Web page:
Fig. 6
figure 6

Meta-analysis of the incidence of spontaneous abortion in women with Sjogren’s syndrome or rheumatic diseases with reactive anti-SSA/Ro antibodies during pregnancy

Fig. 7
figure 7

Meta-analysis of the incidence of intrauterine growth retardation in fetuses of women with Sjogren’s syndrome or rheumatic diseases with reactive anti-SSA/Ro antibodies

Fig. 8
figure 8

Meta-analysis of the incidence of premature delivery in pregnant women with Sjogren’s syndrome or rheumatic diseases with reactive anti-SSA/Ro antibodies

Fig. 9
figure 9

Meta-analysis of the incidence of congenital autoimmune heart block in fetuses of women with Sjogren’s syndrome or rheumatic diseases with reactive anti-SSA/Ro antibodies

Likewise, for some authors there is a higher rate of premature births and a lower neonatal average weight, explained by pathological restriction on intrauterine growth in SSA-positive pregnant women [43, 44]. Contradictorily, other studies do not show increased rates of prematurity or fetal growth restriction [8, 42, 45]. Even if the literature data are controversial regarding gestational outcomes, all pregnant women should be assisted in a high-risk prenatal care centre [46].

Furthermore, several authors agree that there is a higher rate of cesarean sections in Sjogren's syndrome (see Additional file 1: Table 2).

For a safe pregnancy, SS patients must be well controlled for at least 6 months [46]. Adjustments for tapering and discontinuing some medications that require washout periods should be provided [47]. Mycophenolate mofetil, leflunomide, cyclophosphamide, methotrexate, and biologic disease modifying anti-rheumatic drugs like rituximab, belimumab and tocilizumab are the main drugs to be avoided [47,48,49]. Dietary supplementation with vitamins, minerals and folic acid should be indicated according to the specifics of each patient, by the gynecologist, in prenatal care. The use of hydroxychoroquine should be encouraged in positive anti-SSA/Ro pregnant women and it is mandatory in pregnant women with a previous history of fetal heart block or other forms of neonatal lupus [50] It´s also recommended to update the profile of antiphospholipid, anti-SSB/La and anti-SSA/Ro antibodies at this time [46, 50].

Neonatal lupus syndrome (NLS)

One of the most feared gestational complications in patients with SS is neonatal lupus syndrome, especially congenital heart block (CHB) [42].

NLS occurs as a result of passive transplacental passage of maternal anti-SSA and/or anti-SSB antibodies at the beginning of pregnancy (~ 11 weeks) [42]. It affects similarly male and female fetuses and can cause cardiac disease [42,43,44,45], skin lesions, cytopenias, neurological and hepatobiliary manifestations in the newborn [51,52,53,54]. All the extracardiac injuries, usually mild and self-limited, may be present at birth or develop during the first months of life [51, 55]. Laboratory abnormalities in asymptomatic babies can be identified in up to one third of cases [51, 52, 54].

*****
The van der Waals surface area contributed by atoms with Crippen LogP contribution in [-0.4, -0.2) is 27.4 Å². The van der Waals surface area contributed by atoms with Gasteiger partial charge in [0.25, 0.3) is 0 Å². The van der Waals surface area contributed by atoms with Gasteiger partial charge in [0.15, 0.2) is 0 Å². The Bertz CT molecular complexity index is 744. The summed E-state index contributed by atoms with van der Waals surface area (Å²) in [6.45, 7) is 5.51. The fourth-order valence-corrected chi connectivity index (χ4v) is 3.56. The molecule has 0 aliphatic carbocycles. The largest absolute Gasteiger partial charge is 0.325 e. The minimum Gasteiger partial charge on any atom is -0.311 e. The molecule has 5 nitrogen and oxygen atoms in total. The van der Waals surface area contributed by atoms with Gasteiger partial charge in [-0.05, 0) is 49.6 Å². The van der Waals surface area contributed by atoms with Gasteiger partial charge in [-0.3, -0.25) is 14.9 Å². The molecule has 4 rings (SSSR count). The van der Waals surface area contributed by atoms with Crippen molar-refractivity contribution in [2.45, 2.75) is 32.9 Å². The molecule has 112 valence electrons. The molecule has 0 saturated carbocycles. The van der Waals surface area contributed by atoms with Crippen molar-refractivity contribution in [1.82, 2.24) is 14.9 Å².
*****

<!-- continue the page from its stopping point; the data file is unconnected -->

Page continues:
Among the most significant cardiac injuries are arrhythmogenic damage to the conduction system, such as congenital autoimmune heart block (AVBc), endocardial fibroelastosis, and myocarditis, which can progress to dilated cardiomyopathy [55,56,57,58,59,60,61,62,63]. The increased risk period for the development of fetal heart injury is between 16 and 26 weeks of pregnancy and it can be detected by fetal echocardiography [42, 58, 64,65,66]. In some studies, the prevalence of congenital autoimmune heart block (defined as atrioventricular block diagnosed in utero, at birth, or in the neonatal period) reaches 1–2% [46, 55, 56].

Irreversible third degree CBH is the most serious manifestation of NLS, requiring cardiac pacemaker implantation and beings associated with higher rates of intrauterine and perinatal mortality [57, 67]. Electric conduction blocks, regardless of degree, can be detected by prenatal ultrasound between 18 and 24 weeks of gestation [68]. Fetal bradycardia is the main finding, often the only one. Due to the existence of the gap between the transfer of maternal antibodies and development of the electric fetal conduction system (~ 12 weeks) and the late clinical observation of CHB (~ 20 weeks), without other structural fetal abnormalities, it becomes very difficult to fix any effective therapeutic intervention [68].

Sinus bradycardia, atrioventricular nodal dysfunction, and increased QT interval are also included electrocardiographic disorders [57, 58, 68].

Some fetuses (6% of all cases of AVBc) may develop dilated cardiomyopathy and die from congestive heart failure or still require a heart transplant. Valve malformations, pulmonary artery stenosis, and atrial or ventricular septal defects have been reported occasionally [59,60,61,62]. Fetal necropsy findings also reveal unsuspected fibrotic lesions of the sinoatrial node [62].

Interestingly, asymptomatic fetuses and newborn infants with incomplete AV changes can evolve with a variable spectrum of cardiac injuries, even later and in the absence of circulating maternal antibodies, suggesting that an intrinsic factor (the fetal itself or the intrauterine environment) might be relevant in the progression of lesions [63].

A cardiac pacemaker is implanted in most of these fetuses in the neonatal period. Even asymptomatic patients with AVBc have an indication for prophylactic pacemaker implantation, due to the unpredictable risk of Stokes-Adams attacks [63, 64]. Intrauterine and neonatal mortality due to AVBc affects up to 30% of cases when associated with fetal hydrops and prematurity, even with advanced intensive care support [64].